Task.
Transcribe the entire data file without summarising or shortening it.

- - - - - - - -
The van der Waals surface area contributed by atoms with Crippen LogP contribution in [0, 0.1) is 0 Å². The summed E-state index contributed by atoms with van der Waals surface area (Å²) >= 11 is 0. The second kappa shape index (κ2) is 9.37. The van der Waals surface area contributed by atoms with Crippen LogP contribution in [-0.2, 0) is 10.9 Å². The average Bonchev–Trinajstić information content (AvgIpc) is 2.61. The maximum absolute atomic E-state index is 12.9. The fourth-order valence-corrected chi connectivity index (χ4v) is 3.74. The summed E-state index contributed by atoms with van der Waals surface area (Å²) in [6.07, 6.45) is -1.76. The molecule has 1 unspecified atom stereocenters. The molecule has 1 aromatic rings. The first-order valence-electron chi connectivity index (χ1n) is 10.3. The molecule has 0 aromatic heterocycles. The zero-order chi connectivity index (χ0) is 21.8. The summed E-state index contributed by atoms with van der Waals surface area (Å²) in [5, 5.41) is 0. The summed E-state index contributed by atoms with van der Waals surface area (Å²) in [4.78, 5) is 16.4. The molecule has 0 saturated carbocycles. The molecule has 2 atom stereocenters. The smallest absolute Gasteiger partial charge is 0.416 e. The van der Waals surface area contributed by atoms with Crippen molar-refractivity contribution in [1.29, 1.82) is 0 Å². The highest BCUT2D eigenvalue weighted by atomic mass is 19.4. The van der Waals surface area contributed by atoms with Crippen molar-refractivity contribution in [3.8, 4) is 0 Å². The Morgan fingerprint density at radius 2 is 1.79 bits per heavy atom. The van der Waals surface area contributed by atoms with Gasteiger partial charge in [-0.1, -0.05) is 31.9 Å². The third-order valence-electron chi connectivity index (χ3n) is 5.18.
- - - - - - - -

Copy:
The van der Waals surface area contributed by atoms with Crippen LogP contribution in [0, 0.1) is 0 Å². The summed E-state index contributed by atoms with van der Waals surface area (Å²) >= 11 is 0. The second kappa shape index (κ2) is 9.37. The van der Waals surface area contributed by atoms with Crippen LogP contribution in [-0.2, 0) is 10.9 Å². The average Bonchev–Trinajstić information content (AvgIpc) is 2.61. The maximum absolute atomic E-state index is 12.9. The fourth-order valence-corrected chi connectivity index (χ4v) is 3.74. The summed E-state index contributed by atoms with van der Waals surface area (Å²) in [6.07, 6.45) is -1.76. The molecule has 1 unspecified atom stereocenters. The molecule has 1 aromatic rings. The first-order valence-electron chi connectivity index (χ1n) is 10.3. The molecule has 0 aromatic heterocycles. The zero-order chi connectivity index (χ0) is 21.8. The summed E-state index contributed by atoms with van der Waals surface area (Å²) in [5, 5.41) is 0. The summed E-state index contributed by atoms with van der Waals surface area (Å²) in [4.78, 5) is 16.4. The molecule has 0 saturated carbocycles. The molecule has 2 atom stereocenters. The smallest absolute Gasteiger partial charge is 0.416 e. The van der Waals surface area contributed by atoms with Crippen molar-refractivity contribution in [1.29, 1.82) is 0 Å². The highest BCUT2D eigenvalue weighted by atomic mass is 19.4. The van der Waals surface area contributed by atoms with Crippen molar-refractivity contribution in [3.8, 4) is 0 Å². The Morgan fingerprint density at radius 2 is 1.79 bits per heavy atom. The van der Waals surface area contributed by atoms with Gasteiger partial charge in [-0.1, -0.05) is 31.9 Å². The third-order valence-electron chi connectivity index (χ3n) is 5.18.